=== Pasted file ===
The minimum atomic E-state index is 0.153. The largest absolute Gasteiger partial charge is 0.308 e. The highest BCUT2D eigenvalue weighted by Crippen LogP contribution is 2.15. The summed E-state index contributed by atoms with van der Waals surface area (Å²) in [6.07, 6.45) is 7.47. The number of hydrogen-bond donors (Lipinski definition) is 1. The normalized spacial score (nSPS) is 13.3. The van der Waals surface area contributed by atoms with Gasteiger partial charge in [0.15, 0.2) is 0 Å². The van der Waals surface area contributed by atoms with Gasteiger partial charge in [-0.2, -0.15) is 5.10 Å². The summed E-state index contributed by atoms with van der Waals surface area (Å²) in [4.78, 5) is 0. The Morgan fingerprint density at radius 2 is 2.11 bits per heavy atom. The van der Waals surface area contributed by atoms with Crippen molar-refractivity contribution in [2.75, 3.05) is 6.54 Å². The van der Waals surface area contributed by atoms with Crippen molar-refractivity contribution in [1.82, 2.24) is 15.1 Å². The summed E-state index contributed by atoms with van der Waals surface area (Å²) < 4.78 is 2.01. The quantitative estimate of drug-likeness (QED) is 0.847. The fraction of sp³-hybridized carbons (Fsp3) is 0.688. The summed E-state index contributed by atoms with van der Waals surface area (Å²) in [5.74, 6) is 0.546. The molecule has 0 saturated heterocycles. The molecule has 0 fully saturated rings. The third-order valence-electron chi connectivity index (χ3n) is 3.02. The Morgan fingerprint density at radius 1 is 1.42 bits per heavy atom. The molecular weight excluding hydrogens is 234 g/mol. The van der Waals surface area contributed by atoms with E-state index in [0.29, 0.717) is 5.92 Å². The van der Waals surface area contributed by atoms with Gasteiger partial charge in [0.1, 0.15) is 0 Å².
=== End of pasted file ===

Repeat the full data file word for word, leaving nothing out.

The minimum atomic E-state index is 0.153. The largest absolute Gasteiger partial charge is 0.308 e. The highest BCUT2D eigenvalue weighted by Crippen LogP contribution is 2.15. The summed E-state index contributed by atoms with van der Waals surface area (Å²) in [6.07, 6.45) is 7.47. The number of hydrogen-bond donors (Lipinski definition) is 1. The normalized spacial score (nSPS) is 13.3. The van der Waals surface area contributed by atoms with Gasteiger partial charge in [0.15, 0.2) is 0 Å². The van der Waals surface area contributed by atoms with Gasteiger partial charge in [-0.2, -0.15) is 5.10 Å². The summed E-state index contributed by atoms with van der Waals surface area (Å²) in [4.78, 5) is 0. The Morgan fingerprint density at radius 2 is 2.11 bits per heavy atom. The van der Waals surface area contributed by atoms with Crippen molar-refractivity contribution in [2.75, 3.05) is 6.54 Å². The van der Waals surface area contributed by atoms with Crippen molar-refractivity contribution in [1.82, 2.24) is 15.1 Å². The summed E-state index contributed by atoms with van der Waals surface area (Å²) < 4.78 is 2.01. The quantitative estimate of drug-likeness (QED) is 0.847. The fraction of sp³-hybridized carbons (Fsp3) is 0.688. The summed E-state index contributed by atoms with van der Waals surface area (Å²) in [5.74, 6) is 0.546. The molecule has 0 saturated heterocycles. The molecule has 0 fully saturated rings. The third-order valence-electron chi connectivity index (χ3n) is 3.02. The Morgan fingerprint density at radius 1 is 1.42 bits per heavy atom. The molecular weight excluding hydrogens is 234 g/mol. The van der Waals surface area contributed by atoms with E-state index in [0.29, 0.717) is 5.92 Å². The van der Waals surface area contributed by atoms with Gasteiger partial charge in [0.1, 0.15) is 0 Å².